Theorists of minimal democracy go so far as to argue that years of authoritarianism have ‘increased people’s willingness to accept economic hardship in return for democratic freedoms’. Abrahamsen cites Karen Remmer, who writes of the ‘democracy of lowered expectations’ in contrast to the ‘revolution of rising expectations’ (2). In other words, minimal democracy has nothing to do with a better life for the poor majority.
So what happens when you bring this vision of democracy to a continent entrenched in poverty? You undermine minimal democracy itself, and are left with a mockery of political rights. Governments that were unable to satisfy their domestic constituencies for lack of resources, control and political will, began to chip away at democratic principles and procedures in order to secure their own political survival.
‘It soon became apparent that many newly elected governments lacked the capacity or the willingness to tackle criticism, dissent and economically motivated protest without resorting to the authoritarian measures of the past’, writes Abrahamsen. ‘Africa’s hard-won civil rights and political liberties were gradually eroded and abandoned’ (3). This vindicates her observation that ‘the stability of democratic capitalist polities everywhere is to a large extent contingent on social compensation to the poor, and in sub-Saharan Africa such compensation is prevented by sluggish growth’ (4).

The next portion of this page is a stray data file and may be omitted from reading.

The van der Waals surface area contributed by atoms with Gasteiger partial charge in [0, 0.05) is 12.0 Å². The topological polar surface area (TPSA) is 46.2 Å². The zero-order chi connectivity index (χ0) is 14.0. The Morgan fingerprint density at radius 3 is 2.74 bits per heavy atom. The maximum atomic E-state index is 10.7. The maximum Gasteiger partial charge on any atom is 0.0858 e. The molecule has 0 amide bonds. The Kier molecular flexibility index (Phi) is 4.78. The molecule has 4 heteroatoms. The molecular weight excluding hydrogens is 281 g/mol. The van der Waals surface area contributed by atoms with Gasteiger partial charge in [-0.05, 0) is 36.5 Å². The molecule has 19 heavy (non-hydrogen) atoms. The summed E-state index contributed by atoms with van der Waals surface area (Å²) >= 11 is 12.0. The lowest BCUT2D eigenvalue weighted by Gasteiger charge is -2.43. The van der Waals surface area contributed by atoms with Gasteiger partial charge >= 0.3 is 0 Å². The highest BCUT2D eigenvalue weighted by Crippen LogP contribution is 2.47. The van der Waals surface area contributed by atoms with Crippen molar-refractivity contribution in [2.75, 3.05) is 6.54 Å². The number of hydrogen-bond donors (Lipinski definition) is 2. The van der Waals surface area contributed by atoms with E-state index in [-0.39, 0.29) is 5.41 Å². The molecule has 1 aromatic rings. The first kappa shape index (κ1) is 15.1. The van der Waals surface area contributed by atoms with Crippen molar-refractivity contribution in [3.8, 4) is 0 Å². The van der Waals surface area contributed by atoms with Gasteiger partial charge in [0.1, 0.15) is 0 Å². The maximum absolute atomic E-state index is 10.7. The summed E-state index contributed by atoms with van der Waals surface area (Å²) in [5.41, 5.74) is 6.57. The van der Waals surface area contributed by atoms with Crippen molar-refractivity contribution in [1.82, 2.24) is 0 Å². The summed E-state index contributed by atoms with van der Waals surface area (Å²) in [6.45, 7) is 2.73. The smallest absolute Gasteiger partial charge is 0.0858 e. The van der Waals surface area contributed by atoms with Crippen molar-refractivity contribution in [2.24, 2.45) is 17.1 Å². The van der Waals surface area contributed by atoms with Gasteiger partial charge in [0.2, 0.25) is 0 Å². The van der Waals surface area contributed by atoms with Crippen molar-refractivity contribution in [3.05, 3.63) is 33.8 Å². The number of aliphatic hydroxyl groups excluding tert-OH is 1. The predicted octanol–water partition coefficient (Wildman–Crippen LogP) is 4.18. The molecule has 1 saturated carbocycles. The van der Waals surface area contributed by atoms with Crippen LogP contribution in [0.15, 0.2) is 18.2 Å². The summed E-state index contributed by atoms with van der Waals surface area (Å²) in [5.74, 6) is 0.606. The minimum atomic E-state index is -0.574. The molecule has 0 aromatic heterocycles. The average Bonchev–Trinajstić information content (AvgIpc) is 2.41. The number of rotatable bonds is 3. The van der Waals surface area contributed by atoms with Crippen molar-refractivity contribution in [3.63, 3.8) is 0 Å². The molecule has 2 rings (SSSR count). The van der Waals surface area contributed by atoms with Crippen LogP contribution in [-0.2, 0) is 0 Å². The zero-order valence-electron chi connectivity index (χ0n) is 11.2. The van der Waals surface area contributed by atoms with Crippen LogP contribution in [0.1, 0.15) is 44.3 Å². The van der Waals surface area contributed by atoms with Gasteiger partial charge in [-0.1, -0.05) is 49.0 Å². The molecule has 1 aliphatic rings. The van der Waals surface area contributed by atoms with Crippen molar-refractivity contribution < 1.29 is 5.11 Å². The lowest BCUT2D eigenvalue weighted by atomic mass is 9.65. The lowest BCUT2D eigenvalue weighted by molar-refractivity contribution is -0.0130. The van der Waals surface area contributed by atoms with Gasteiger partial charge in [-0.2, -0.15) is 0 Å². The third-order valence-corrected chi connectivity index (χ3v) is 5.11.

Africa has borne the full brunt of capitalism’s propensity to produce underdevelopment. The international elites cannot openly admit that capitalism has failed Africa historically – nor can they admit that each of their political projects to disguise the fact has exacerbated the problem further. So they are forced to construct an ideology of the absurd.
This ideology’s most recent form is the minimal democracy discourse that accompanies the policies of structural adjustment – that is, permanent recession. With the use of florid terms such as ‘empowering the poor’, spending on social services in Zambia was cut from 7.4 percent of GDP in 1991 to 0.4 percent in 1993 (5). (No wonder, then, that a few years later ‘basic needs’ were rediscovered by the architects of the current poverty reduction discourse.)
That such a blatantly unconvincing ideology ultimately fails to convince is not surprising. However, what does continue to surprise is the extent to which democrats around the world have believed the absurdity and legitimated it, thus allowing the ideas of the international elite to dominate.
Dr Julie Hearn teaches development studies at the School of Oriental and African Studies, University of London.
(2) Disciplining Democracy: Development Discourse and Good Governance in Africa, Rita Abrahamsen, p79
(3) Disciplining Democracy: Development Discourse and Good Governance in Africa, Rita Abrahamsen, p125
(4) Disciplining Democracy: Development Discourse and Good Governance in Africa, Rita Abrahamsen, p77
(5) Disciplining Democracy: Development Discourse and Good Governance in Africa, Rita Abrahamsen, p123